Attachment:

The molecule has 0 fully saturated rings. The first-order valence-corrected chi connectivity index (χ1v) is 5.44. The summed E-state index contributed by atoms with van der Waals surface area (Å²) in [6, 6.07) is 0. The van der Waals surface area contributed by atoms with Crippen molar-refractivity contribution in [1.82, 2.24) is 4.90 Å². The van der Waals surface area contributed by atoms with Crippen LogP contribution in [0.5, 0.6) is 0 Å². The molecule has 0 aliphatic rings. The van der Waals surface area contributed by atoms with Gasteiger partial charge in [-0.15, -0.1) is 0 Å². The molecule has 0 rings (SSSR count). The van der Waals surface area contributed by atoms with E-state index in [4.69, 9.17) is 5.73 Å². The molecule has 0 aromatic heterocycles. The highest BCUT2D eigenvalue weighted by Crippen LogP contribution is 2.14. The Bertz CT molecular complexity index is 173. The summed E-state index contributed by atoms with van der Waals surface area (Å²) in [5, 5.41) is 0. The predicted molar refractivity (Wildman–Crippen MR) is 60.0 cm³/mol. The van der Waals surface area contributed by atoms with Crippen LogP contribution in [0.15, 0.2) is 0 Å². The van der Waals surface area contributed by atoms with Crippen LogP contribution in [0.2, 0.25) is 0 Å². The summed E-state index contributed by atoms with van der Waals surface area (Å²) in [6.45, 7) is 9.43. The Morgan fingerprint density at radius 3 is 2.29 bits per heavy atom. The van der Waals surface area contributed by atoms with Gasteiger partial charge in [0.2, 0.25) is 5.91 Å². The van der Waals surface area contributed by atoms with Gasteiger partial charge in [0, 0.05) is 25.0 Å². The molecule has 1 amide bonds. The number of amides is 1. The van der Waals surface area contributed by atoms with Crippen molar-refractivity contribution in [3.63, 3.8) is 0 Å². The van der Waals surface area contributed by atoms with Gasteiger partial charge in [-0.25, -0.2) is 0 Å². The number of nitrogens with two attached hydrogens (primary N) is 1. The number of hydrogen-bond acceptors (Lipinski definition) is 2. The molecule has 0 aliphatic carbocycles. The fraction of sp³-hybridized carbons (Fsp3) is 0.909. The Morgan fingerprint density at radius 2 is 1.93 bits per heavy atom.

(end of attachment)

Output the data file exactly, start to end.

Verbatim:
The molecule has 0 fully saturated rings. The first-order valence-corrected chi connectivity index (χ1v) is 5.44. The summed E-state index contributed by atoms with van der Waals surface area (Å²) in [6, 6.07) is 0. The van der Waals surface area contributed by atoms with Crippen molar-refractivity contribution in [1.82, 2.24) is 4.90 Å². The van der Waals surface area contributed by atoms with Crippen LogP contribution in [0.5, 0.6) is 0 Å². The molecule has 0 aliphatic rings. The van der Waals surface area contributed by atoms with Gasteiger partial charge in [-0.15, -0.1) is 0 Å². The molecule has 0 rings (SSSR count). The van der Waals surface area contributed by atoms with E-state index in [4.69, 9.17) is 5.73 Å². The molecule has 0 aromatic heterocycles. The highest BCUT2D eigenvalue weighted by Crippen LogP contribution is 2.14. The Bertz CT molecular complexity index is 173. The summed E-state index contributed by atoms with van der Waals surface area (Å²) in [5, 5.41) is 0. The predicted molar refractivity (Wildman–Crippen MR) is 60.0 cm³/mol. The van der Waals surface area contributed by atoms with Crippen LogP contribution in [0.15, 0.2) is 0 Å². The van der Waals surface area contributed by atoms with Crippen LogP contribution in [0.2, 0.25) is 0 Å². The summed E-state index contributed by atoms with van der Waals surface area (Å²) in [6.45, 7) is 9.43. The Morgan fingerprint density at radius 3 is 2.29 bits per heavy atom. The van der Waals surface area contributed by atoms with Gasteiger partial charge in [0.2, 0.25) is 5.91 Å². The van der Waals surface area contributed by atoms with Gasteiger partial charge in [0, 0.05) is 25.0 Å². The molecule has 1 amide bonds. The number of amides is 1. The van der Waals surface area contributed by atoms with Crippen molar-refractivity contribution in [3.63, 3.8) is 0 Å². The van der Waals surface area contributed by atoms with Gasteiger partial charge in [-0.25, -0.2) is 0 Å². The number of nitrogens with two attached hydrogens (primary N) is 1. The number of hydrogen-bond acceptors (Lipinski definition) is 2. The molecule has 0 aliphatic carbocycles. The fraction of sp³-hybridized carbons (Fsp3) is 0.909. The Morgan fingerprint density at radius 2 is 1.93 bits per heavy atom.